Living in the post-transactional database future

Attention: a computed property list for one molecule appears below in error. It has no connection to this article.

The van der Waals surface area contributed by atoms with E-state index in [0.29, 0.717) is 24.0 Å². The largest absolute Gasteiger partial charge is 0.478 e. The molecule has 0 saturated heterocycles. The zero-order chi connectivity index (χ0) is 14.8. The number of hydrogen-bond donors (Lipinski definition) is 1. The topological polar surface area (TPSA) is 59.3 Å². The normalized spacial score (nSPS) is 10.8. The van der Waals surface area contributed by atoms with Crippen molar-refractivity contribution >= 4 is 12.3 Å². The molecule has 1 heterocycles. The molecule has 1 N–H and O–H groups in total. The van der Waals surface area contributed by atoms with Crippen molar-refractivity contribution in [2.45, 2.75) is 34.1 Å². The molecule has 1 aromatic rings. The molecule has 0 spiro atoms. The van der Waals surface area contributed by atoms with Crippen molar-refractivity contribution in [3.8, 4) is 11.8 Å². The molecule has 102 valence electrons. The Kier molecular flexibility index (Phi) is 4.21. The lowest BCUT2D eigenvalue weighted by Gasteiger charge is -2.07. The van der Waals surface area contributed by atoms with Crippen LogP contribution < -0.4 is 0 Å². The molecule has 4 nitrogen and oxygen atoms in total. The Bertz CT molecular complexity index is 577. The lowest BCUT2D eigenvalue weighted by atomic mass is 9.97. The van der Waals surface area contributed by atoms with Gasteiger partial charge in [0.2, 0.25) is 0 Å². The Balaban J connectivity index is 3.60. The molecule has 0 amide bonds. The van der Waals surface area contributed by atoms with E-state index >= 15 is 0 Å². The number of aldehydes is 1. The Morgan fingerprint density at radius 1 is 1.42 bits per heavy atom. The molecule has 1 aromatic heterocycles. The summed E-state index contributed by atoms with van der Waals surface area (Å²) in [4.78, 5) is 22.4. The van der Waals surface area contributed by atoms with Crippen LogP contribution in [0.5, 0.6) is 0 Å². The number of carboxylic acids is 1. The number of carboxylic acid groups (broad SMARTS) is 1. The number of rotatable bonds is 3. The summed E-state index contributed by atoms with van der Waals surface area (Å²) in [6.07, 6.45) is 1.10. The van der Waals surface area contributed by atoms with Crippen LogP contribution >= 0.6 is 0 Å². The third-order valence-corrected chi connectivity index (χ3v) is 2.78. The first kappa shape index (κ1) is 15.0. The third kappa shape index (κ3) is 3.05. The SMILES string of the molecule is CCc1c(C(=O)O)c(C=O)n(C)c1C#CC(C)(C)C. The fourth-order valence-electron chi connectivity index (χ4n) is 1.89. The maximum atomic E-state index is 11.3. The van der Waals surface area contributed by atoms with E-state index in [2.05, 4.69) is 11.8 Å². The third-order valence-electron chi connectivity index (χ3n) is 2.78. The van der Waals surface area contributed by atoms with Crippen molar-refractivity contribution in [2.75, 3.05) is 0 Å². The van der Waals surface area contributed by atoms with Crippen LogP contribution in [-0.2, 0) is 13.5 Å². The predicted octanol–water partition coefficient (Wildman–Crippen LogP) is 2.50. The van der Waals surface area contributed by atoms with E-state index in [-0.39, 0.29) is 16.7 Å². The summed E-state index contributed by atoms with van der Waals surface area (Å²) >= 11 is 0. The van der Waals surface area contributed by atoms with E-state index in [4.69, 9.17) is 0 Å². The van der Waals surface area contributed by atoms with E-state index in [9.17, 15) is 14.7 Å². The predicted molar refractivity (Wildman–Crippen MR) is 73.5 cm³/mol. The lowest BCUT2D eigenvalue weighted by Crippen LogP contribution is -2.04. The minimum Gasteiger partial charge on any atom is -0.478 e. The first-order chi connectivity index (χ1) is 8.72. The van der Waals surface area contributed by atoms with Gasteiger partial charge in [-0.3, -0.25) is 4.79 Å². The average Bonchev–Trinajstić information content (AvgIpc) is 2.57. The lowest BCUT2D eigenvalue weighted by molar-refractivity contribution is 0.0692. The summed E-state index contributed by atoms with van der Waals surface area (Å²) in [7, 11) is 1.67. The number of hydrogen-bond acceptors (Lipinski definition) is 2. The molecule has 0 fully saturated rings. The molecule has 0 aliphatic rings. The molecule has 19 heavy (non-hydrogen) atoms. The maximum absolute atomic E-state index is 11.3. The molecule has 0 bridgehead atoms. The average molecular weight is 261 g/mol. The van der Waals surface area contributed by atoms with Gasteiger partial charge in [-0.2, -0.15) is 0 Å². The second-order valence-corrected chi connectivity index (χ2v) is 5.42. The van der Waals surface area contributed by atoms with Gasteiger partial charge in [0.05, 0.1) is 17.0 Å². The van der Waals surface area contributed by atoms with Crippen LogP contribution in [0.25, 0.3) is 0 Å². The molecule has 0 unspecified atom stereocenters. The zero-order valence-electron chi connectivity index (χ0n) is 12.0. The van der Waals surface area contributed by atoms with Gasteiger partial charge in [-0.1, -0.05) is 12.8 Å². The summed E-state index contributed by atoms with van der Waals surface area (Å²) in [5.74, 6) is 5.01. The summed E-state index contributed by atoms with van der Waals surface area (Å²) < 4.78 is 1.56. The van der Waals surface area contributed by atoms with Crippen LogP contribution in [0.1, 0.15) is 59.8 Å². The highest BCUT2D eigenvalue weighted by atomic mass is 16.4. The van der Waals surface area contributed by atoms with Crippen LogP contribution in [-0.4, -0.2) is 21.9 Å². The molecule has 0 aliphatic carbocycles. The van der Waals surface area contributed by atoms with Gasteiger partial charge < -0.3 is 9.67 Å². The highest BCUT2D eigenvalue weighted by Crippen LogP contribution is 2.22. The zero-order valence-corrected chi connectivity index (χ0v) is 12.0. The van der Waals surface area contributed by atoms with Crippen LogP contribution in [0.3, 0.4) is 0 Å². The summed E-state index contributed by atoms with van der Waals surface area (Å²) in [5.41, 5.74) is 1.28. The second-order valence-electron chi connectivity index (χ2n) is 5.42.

Given that we’ve spent decades building applications around relational databases, it’s not surprising that the first response to the introduction of NoSQL databases like MongoDB is sometimes “Why?” Developers aren’t usually the ones asking this question, because they love the approachability and flexibility MongoDB gives them. But DBAs who have built their careers on managing heavy RDBMS infrastructure? They’re harder to please. 10gen president Max Schireson estimates that 60 percent of the world’s databases are operational in nature, which is MongoDB’s market. Of those use cases, most of them are ripe for a non-relational approach. The database market is rapidly changing, and very much up for grabs. Or as Redmonk analyst James Governor puts it , “The idea that everything is relational? Those days are gone.” As useful as relational databases are (and they’re very useful for a certain class of application), they are losing relevance in a world where complex transactions are more the exception, less the rule. In fact, I’d argue that over time, the majority of application software that developers write will be in use cases that are better fits for MongoDB and other NoSQL technology, not legacy RDBMS. That’s the future. What about now? Arguably, many of the applications being built today are already post-transaction, ripe for MongoDB and poor fits for RDBMS. Consider: Amazon: its systems that process order transactions (RDBMS) are largely “done” and “stable”. Amazon’s current development is largely focusing on how to provide better search and recommendations or how to adapt prices on the fly (NoSQL). Netflix: the vast majority of it engineering is focusing on recommending better movies to you (NoSQL), not processing your monthly bill (RDBMS). Square: the easy part is processing the credit card (RDBMS). The hard part is making it location aware, so it knows where you are and what you’re buying (NoSQL). It’s easy, but erroneous, to pigeon-hole these examples as representative of an anomalous minority of enterprises. Yes, these companies represent the cutting edge of both business and technology. But no, they are not alone in building these sorts of applications. For every early-adopter Netflix there’s a sizable, growing population of mainstream companies in media (e.g., The Guardian ), finance (e.g., Intuit ), or other verticals that are looking to turn technology into a revenue-driving asset, and not simply something that helps keep the lights on and payrolls running. When what we built were websites, RDBMS worked great. But today, we’re building applications that are mobile, social, involve high volume data feeds, incorporate predictive analytics, etc. These modern applications? They don’t fit RDBMS. Andy Oliver lists 10 things never to do with a relational database , but the list is much longer, and growing. MongoDB is empowering the next generation of applications: post-transactional applications that rely on bigger data sets that move much faster than an RDBMS can handle. Yes, there will remain a relatively small sphere of applications unsuitable for MongoDB (including applications with a heavy emphasis on complex transactions), but the big needs going forward like search, log analysis, media repositories, recommendation engines, high-frequency trading, etc.? Those functions that really help a company innovate and grow revenue? They’re best done with MongoDB. Of course, given RDBMS’ multi-decade legacy, it’s natural for developers to try to force RDBMS to work for a given business problem. Take log analysis, for example. Oliver writes: Log analysis : …[T]urn on the log analysis features of Hadoop or RHQ/JBossON for a small cluster of servers. Set the log level and log capture to anything other than ERROR. Do something more complex and life will be very bad. See, this kind of somewhat unstructured data analysis is exactly what MapReduce à la Hadoop and languages like PIG are for. It’s unfortunate that the major monitoring tools are RDBMS-specific — they really don’t need transactions, and low latency is job No. 1. For forward-looking organizations, they already realize that MongoDB is an excellent fit for log management, which is why we see more and more enterprises turning to MongoDB for this purpose. I expect this to continue. As MongoDB continues to enrich its functionality , the universe of applications for which it is not merely applicable, but also better , will continue to expand, even as the universe of applications for which RDBMS is optimal will decline. Indeed, we’re already living in a post-transactional world. Some people just don’t know it yet. (Or, as William Gibson would say, “The future is already here – it’s just not very evenly distributed.”) Posted by Matt Asay , vice president of Corporate Strategy, with significant help from my inestimable colleague, Jared Rosoff . Tagged with: NoSQL, MongoDB, RDBMS, relational, James Governor, Redmonk, log analysis, Andy Oliver, transactions, Netflix, Amazon, Square, operational database, DBA